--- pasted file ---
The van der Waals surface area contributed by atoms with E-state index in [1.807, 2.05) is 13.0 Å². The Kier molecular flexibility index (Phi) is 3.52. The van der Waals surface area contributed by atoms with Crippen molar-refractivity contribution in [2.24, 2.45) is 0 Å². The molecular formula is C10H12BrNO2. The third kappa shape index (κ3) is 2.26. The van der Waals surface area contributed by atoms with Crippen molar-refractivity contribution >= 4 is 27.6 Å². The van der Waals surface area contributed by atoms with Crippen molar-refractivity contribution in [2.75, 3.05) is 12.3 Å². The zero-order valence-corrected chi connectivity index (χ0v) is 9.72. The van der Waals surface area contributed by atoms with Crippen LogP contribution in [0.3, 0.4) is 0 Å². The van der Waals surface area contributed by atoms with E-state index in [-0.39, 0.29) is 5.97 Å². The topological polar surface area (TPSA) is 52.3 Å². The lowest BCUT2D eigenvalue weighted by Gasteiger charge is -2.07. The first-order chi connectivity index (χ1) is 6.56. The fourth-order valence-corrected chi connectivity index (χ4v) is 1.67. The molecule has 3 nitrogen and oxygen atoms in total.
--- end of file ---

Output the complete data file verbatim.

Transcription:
The van der Waals surface area contributed by atoms with E-state index in [1.807, 2.05) is 13.0 Å². The Kier molecular flexibility index (Phi) is 3.52. The van der Waals surface area contributed by atoms with Crippen molar-refractivity contribution in [2.24, 2.45) is 0 Å². The molecular formula is C10H12BrNO2. The third kappa shape index (κ3) is 2.26. The van der Waals surface area contributed by atoms with Crippen molar-refractivity contribution >= 4 is 27.6 Å². The van der Waals surface area contributed by atoms with Crippen molar-refractivity contribution in [2.75, 3.05) is 12.3 Å². The zero-order valence-corrected chi connectivity index (χ0v) is 9.72. The van der Waals surface area contributed by atoms with Crippen LogP contribution in [0.3, 0.4) is 0 Å². The van der Waals surface area contributed by atoms with E-state index in [-0.39, 0.29) is 5.97 Å². The topological polar surface area (TPSA) is 52.3 Å². The lowest BCUT2D eigenvalue weighted by Gasteiger charge is -2.07. The first-order chi connectivity index (χ1) is 6.56. The fourth-order valence-corrected chi connectivity index (χ4v) is 1.67. The molecule has 3 nitrogen and oxygen atoms in total.